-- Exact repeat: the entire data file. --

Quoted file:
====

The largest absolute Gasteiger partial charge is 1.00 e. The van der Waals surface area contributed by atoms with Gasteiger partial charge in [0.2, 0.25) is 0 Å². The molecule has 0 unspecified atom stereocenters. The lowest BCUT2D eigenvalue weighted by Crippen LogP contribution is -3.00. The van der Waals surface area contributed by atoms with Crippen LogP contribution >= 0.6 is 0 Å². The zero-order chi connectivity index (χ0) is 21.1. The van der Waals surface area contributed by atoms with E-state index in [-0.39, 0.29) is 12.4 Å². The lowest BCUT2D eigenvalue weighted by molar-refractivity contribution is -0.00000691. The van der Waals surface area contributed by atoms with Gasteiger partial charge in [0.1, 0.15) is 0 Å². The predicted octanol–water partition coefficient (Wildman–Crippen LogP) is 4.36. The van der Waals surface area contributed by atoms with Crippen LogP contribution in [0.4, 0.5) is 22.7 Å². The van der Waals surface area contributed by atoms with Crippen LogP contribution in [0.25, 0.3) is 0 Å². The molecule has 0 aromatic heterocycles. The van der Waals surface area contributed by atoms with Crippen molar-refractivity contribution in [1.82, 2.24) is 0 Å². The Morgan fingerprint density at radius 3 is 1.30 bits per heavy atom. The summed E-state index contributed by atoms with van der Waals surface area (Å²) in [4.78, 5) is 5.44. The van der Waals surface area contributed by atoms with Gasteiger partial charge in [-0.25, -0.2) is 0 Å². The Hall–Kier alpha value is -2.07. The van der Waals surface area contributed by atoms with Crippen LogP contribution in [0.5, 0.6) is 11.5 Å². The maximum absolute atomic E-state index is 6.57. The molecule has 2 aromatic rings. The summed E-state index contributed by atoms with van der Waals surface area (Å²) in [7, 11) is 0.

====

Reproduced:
The largest absolute Gasteiger partial charge is 1.00 e. The van der Waals surface area contributed by atoms with Gasteiger partial charge in [0.2, 0.25) is 0 Å². The molecule has 0 unspecified atom stereocenters. The lowest BCUT2D eigenvalue weighted by Crippen LogP contribution is -3.00. The van der Waals surface area contributed by atoms with Crippen LogP contribution >= 0.6 is 0 Å². The zero-order chi connectivity index (χ0) is 21.1. The van der Waals surface area contributed by atoms with E-state index in [-0.39, 0.29) is 12.4 Å². The lowest BCUT2D eigenvalue weighted by molar-refractivity contribution is -0.00000691. The van der Waals surface area contributed by atoms with Gasteiger partial charge in [0.1, 0.15) is 0 Å². The predicted octanol–water partition coefficient (Wildman–Crippen LogP) is 4.36. The van der Waals surface area contributed by atoms with Crippen LogP contribution in [0.4, 0.5) is 22.7 Å². The van der Waals surface area contributed by atoms with Crippen LogP contribution in [0.25, 0.3) is 0 Å². The molecule has 0 aromatic heterocycles. The van der Waals surface area contributed by atoms with Crippen molar-refractivity contribution in [1.82, 2.24) is 0 Å². The Morgan fingerprint density at radius 3 is 1.30 bits per heavy atom. The summed E-state index contributed by atoms with van der Waals surface area (Å²) in [4.78, 5) is 5.44. The van der Waals surface area contributed by atoms with Gasteiger partial charge in [-0.25, -0.2) is 0 Å². The Hall–Kier alpha value is -2.07. The van der Waals surface area contributed by atoms with Crippen LogP contribution in [0.5, 0.6) is 11.5 Å². The maximum absolute atomic E-state index is 6.57. The molecule has 2 aromatic rings. The summed E-state index contributed by atoms with van der Waals surface area (Å²) in [7, 11) is 0.